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Essential Tools for Seniors with Parkinson’s

A senior couple. The wife is caring for the husband.

If you or someone you care for has Parkinson’s disease, you may encounter a wide array of symptoms on a day to day basis from tremors to muscle rigidity to slowed movements, balance problems, and speech changes. Non-physical symptoms can accompany the disease as well including trouble sleeping, mood changes, urinary urgency, constipation, even loss of smell.

When it comes to managing this type of chronic autoimmune condition, in addition to a comprehensive treatment planned laid out by your doctor, assistive equipment can go a long way in simplifying daily life:

Adaptive Utensils
Advancements in science and technology have made their way into the kitchen market providing relief to people who may otherwise have difficulty feeding themselves. Adaptive utensils are specially designed to help counteract tremors someone with Parkinson’s may have in their hand when holding a fork or spoon, for example.

Other helpful dining aids may include weighted cups and bowls (that are less likely to tip over), and plate guards or high-rimmed plates that prevent food from falling out.

Bedroom Equipment
People with Parkinson’s are at increased risk of falling so supportive equipment around the bed can definitely make this fall-prone environment safer. Install bed rails to aid seniors with limited mobility or try a super pole that stands fixed beside the bed or a pull strap that connects to the end of the bed and makes it easier to sit up.

Bedside commodes can also simplify the task of night time toileting, especially for Parkinson’s sufferers with incontinence issues.

Dressing Aids
As dexterity and finger nimbleness falls prey to the contracture of muscles and joints in the hands, getting dressed on your own can become difficult. This key marker of independence may be retained in some respects with dressing aids that allows a person with Parkinson’s to dress themselves. Tools like button hooks, zipper pulls, one-handed belts, dressing sticks, and shoe horns can all go a long way to promoting self-reliance even as the disease progresses.

Bathing Tools
Maintaining personal hygiene has the ability to improve your sense of confidence and your mood, no matter what Parkinson’s brings your way. Equipment that makes bathing safer and reduces the risk of falling includes shower transfer chairs, grab bars (inside and outside the shower), and non-slip bath mats. Additional bathroom tools may include weighted holders for toothbrushes, razors, etc. as well as removable shower heads and long-handled bath sponges and scrubbers.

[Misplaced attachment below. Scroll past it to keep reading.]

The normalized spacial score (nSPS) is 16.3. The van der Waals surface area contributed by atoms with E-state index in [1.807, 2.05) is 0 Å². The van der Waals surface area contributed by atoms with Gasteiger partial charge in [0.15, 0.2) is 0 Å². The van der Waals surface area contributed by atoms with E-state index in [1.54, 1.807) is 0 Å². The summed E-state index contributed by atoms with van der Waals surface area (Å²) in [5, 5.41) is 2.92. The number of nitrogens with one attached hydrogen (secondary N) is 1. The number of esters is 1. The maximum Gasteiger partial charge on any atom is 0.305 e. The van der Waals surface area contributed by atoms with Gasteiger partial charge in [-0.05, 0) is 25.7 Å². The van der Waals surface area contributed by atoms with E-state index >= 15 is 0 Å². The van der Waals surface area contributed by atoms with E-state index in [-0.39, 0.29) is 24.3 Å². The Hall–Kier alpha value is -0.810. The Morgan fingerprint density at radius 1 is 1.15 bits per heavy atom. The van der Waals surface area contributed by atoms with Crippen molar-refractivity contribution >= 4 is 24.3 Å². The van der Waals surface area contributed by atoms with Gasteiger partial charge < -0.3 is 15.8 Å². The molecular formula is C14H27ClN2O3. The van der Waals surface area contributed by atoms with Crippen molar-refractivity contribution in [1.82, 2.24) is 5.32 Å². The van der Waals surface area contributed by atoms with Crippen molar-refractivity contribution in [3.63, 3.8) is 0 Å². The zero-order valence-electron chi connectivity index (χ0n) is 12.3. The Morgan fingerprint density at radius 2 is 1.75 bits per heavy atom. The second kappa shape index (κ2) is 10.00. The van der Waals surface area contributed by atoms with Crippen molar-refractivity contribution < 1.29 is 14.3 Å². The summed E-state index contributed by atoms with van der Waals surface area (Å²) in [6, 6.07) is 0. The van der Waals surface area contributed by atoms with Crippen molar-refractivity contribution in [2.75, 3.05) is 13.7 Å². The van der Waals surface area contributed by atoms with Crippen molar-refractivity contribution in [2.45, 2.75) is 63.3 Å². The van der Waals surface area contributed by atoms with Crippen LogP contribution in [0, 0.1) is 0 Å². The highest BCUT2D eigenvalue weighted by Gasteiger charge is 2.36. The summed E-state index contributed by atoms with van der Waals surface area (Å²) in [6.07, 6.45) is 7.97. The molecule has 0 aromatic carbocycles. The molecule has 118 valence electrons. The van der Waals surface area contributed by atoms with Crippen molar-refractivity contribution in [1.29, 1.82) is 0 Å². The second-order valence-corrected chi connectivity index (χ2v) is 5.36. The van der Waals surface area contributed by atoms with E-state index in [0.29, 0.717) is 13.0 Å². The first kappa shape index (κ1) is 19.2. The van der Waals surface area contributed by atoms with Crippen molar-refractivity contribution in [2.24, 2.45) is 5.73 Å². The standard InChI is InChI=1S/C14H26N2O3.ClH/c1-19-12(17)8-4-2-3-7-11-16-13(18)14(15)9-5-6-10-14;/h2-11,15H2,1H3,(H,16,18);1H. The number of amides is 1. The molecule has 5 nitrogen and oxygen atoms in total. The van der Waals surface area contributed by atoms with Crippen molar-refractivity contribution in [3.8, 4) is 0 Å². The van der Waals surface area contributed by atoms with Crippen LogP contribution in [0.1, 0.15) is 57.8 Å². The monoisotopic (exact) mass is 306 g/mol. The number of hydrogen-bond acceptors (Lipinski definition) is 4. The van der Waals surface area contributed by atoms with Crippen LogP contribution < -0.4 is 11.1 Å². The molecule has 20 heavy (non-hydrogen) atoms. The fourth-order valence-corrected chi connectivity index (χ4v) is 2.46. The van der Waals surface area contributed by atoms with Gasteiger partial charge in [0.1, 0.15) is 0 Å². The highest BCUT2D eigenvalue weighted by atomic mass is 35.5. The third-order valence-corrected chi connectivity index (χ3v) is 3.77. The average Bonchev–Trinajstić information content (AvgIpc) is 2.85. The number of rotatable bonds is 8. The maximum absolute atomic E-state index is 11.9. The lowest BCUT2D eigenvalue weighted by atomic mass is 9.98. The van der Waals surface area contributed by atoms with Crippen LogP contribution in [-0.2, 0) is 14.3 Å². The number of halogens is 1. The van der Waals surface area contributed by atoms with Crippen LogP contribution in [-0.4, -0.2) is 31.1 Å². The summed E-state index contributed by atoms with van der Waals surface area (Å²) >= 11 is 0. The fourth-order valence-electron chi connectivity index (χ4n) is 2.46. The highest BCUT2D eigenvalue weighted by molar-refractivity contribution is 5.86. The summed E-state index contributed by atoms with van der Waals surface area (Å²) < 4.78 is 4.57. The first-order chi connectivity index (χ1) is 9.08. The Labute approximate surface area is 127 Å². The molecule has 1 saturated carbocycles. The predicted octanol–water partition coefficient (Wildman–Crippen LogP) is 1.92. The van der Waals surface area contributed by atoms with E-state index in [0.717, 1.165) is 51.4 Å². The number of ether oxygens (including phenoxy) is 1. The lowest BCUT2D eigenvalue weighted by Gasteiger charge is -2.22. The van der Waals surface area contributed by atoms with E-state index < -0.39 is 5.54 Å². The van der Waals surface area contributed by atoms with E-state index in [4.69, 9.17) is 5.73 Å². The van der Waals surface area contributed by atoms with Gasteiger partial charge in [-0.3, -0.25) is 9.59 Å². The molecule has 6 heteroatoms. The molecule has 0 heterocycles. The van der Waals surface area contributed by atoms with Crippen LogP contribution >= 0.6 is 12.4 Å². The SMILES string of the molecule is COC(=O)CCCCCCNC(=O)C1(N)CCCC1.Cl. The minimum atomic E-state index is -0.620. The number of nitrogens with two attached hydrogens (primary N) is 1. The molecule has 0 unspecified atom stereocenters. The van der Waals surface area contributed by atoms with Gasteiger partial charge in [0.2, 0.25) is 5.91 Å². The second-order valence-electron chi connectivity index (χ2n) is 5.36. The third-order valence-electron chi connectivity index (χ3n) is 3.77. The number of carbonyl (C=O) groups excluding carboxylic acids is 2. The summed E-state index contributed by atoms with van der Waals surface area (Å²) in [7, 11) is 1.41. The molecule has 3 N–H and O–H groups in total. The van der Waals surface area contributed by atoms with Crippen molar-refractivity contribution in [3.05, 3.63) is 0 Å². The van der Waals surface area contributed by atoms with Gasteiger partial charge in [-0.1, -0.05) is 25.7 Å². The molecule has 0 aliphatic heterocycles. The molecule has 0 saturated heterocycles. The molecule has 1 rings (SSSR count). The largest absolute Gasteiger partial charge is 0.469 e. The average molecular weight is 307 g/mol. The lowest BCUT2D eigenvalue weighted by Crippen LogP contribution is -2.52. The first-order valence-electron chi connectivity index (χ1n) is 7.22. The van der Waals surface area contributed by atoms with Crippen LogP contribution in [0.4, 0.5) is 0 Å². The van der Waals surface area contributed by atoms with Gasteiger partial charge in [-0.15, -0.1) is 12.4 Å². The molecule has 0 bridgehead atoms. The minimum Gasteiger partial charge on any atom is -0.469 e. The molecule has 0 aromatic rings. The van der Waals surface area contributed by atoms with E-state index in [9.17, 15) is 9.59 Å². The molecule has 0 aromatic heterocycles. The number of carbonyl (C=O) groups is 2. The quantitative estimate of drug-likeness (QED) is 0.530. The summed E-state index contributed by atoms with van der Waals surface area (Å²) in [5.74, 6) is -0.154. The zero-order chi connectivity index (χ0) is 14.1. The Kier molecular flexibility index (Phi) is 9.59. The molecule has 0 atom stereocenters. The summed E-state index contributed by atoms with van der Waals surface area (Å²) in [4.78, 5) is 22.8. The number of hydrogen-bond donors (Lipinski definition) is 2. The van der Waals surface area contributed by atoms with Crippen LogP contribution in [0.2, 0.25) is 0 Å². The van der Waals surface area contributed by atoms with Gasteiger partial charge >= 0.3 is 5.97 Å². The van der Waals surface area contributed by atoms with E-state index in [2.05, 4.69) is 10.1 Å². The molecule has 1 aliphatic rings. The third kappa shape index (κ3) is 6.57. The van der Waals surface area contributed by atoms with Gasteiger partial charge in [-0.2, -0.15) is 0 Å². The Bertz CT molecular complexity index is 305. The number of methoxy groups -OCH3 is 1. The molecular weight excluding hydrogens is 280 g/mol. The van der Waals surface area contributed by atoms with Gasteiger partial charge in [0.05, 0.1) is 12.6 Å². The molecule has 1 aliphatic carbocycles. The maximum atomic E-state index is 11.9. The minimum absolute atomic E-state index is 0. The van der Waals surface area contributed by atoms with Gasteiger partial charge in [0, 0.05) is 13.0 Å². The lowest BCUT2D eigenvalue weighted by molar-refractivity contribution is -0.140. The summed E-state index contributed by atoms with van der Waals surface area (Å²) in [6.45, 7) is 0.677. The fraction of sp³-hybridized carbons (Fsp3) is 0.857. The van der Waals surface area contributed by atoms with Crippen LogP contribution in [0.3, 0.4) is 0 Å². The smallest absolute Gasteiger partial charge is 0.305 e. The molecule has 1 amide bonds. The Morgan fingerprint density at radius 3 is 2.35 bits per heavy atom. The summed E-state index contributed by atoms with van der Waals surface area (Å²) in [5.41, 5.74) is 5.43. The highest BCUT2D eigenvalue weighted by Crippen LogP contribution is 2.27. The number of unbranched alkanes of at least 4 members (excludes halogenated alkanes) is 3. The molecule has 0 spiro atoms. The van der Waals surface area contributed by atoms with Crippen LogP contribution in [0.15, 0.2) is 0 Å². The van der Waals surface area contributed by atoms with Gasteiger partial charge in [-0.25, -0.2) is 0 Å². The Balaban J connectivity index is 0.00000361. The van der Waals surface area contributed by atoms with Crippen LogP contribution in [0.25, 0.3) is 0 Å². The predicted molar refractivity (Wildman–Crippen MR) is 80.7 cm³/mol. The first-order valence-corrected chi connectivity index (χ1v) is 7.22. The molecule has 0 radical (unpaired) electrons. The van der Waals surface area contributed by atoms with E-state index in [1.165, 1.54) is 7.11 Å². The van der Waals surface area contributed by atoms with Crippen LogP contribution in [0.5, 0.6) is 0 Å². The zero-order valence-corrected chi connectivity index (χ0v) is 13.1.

By | 2018-05-19T16:19:15+00:00 May 19th, 2018|Dr. Mauk's Boomer Blog, News Posts|Comments Off on Essential Tools for Seniors with Parkinson’s

How to Find the Right Senior Housing Community

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Guest Blog: How to Find the Right Senior Housing Community
By: Derek Hobson

First let’s tackle the basics. Many people are wary of senior care homes because there’s a stigma that surrounds them; people see them as gloomy, dreary, end-of-life communities. While certainly there was a time when this was the case (several decades ago), most communities have worked hard to battle this stereotype and they have succeeded.

Many communities have done away with “institution” or “hospital” –like settings. Even more have become increasingly lenient on policies regarding residents’ possessions; some facilities have been known to permit pets and even furniture to help it feel like home. So, when the time comes to transition into one of these senior care homes, the question becomes, “How do I find the right one?”

1. Find out About Affordability
This is usually at the top of everyone’s list and for good reason. Today, people are having children later in life. This isn’t a bad thing, but it means that around the same time their kids are going off to college, their parents are starting to need extra care. This can put a lot of stress on adult children, but some senior homes provide help.

Some Assisted Living Facilities will accept private pay for a period of time and then accept the rest through Medicaid. This way, your senior does not need to move and they won’t need to fear outliving their assets.

2. Visit the Community (Often)
If you think a community looks good for your loved one, then you should visit and revisit. You should tour the facility on different days of the week at different times. This way, you’ll get a much broader view of the day-to-day.

See if people are out and about, if engaging activities are going on, and if there’s a general feeling of community. If you show up to an elder care home that looks more like a ghost town, then it’s probably not the one for your loved one.

3. Talk to the Residents & Staff
This one is critical, as nothing quite beats a first-hand view into the establishment. Ask residents if they enjoy the community, what they do on a daily basis, and if they’re happy.

When asking the staff, of course they’re not going to disparage against the home, but one of the most important things to take notice of is how they interact with the residents. If they refer to them by name and have clearly established relationships with them, then this can be a huge indicator of the level of personal care your loved one will receive.

These are the three most important criteria to face when choosing an elder care community and they should give you a well-rounded idea of the facility you’ve chosen.

By | 2018-05-16T08:32:35+00:00 May 16th, 2018|Dr. Mauk's Boomer Blog, News Posts|Comments Off on How to Find the Right Senior Housing Community